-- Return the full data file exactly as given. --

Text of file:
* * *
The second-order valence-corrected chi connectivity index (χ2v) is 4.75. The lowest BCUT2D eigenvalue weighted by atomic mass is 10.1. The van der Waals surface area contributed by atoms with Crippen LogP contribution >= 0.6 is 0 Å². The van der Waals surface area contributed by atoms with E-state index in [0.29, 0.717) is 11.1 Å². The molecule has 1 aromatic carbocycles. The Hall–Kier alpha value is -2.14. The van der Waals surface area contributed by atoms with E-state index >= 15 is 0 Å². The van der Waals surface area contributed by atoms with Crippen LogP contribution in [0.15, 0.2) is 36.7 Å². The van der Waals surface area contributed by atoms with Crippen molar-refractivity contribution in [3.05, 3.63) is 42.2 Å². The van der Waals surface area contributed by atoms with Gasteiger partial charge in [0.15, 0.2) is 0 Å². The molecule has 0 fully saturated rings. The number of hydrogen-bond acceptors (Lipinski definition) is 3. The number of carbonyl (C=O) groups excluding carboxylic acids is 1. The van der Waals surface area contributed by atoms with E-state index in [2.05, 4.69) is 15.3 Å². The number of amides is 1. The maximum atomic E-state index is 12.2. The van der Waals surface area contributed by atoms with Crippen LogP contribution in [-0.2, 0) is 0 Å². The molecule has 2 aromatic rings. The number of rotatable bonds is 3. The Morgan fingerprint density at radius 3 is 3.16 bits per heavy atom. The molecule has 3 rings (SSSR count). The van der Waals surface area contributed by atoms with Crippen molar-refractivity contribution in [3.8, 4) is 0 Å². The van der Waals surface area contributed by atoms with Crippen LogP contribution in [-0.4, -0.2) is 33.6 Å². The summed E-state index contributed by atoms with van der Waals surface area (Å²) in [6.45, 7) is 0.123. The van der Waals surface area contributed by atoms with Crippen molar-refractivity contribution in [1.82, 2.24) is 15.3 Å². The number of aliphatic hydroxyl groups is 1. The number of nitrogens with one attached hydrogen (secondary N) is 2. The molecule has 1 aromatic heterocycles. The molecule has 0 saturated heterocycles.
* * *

The second-order valence-corrected chi connectivity index (χ2v) is 4.75. The lowest BCUT2D eigenvalue weighted by atomic mass is 10.1. The van der Waals surface area contributed by atoms with Crippen LogP contribution >= 0.6 is 0 Å². The van der Waals surface area contributed by atoms with E-state index in [0.29, 0.717) is 11.1 Å². The molecule has 1 aromatic carbocycles. The Hall–Kier alpha value is -2.14. The van der Waals surface area contributed by atoms with E-state index >= 15 is 0 Å². The van der Waals surface area contributed by atoms with Crippen LogP contribution in [0.15, 0.2) is 36.7 Å². The van der Waals surface area contributed by atoms with Crippen molar-refractivity contribution in [3.05, 3.63) is 42.2 Å². The van der Waals surface area contributed by atoms with Gasteiger partial charge in [0.15, 0.2) is 0 Å². The molecule has 0 fully saturated rings. The number of hydrogen-bond acceptors (Lipinski definition) is 3. The number of carbonyl (C=O) groups excluding carboxylic acids is 1. The van der Waals surface area contributed by atoms with E-state index in [2.05, 4.69) is 15.3 Å². The number of amides is 1. The maximum atomic E-state index is 12.2. The van der Waals surface area contributed by atoms with Crippen LogP contribution in [-0.2, 0) is 0 Å². The molecule has 2 aromatic rings. The number of rotatable bonds is 3. The Morgan fingerprint density at radius 3 is 3.16 bits per heavy atom. The molecule has 3 rings (SSSR count). The van der Waals surface area contributed by atoms with Crippen molar-refractivity contribution in [3.8, 4) is 0 Å². The van der Waals surface area contributed by atoms with Crippen LogP contribution in [-0.4, -0.2) is 33.6 Å². The summed E-state index contributed by atoms with van der Waals surface area (Å²) in [6.45, 7) is 0.123. The van der Waals surface area contributed by atoms with Crippen molar-refractivity contribution in [1.82, 2.24) is 15.3 Å². The number of aliphatic hydroxyl groups is 1. The number of nitrogens with one attached hydrogen (secondary N) is 2. The molecule has 1 aromatic heterocycles. The molecule has 0 saturated heterocycles.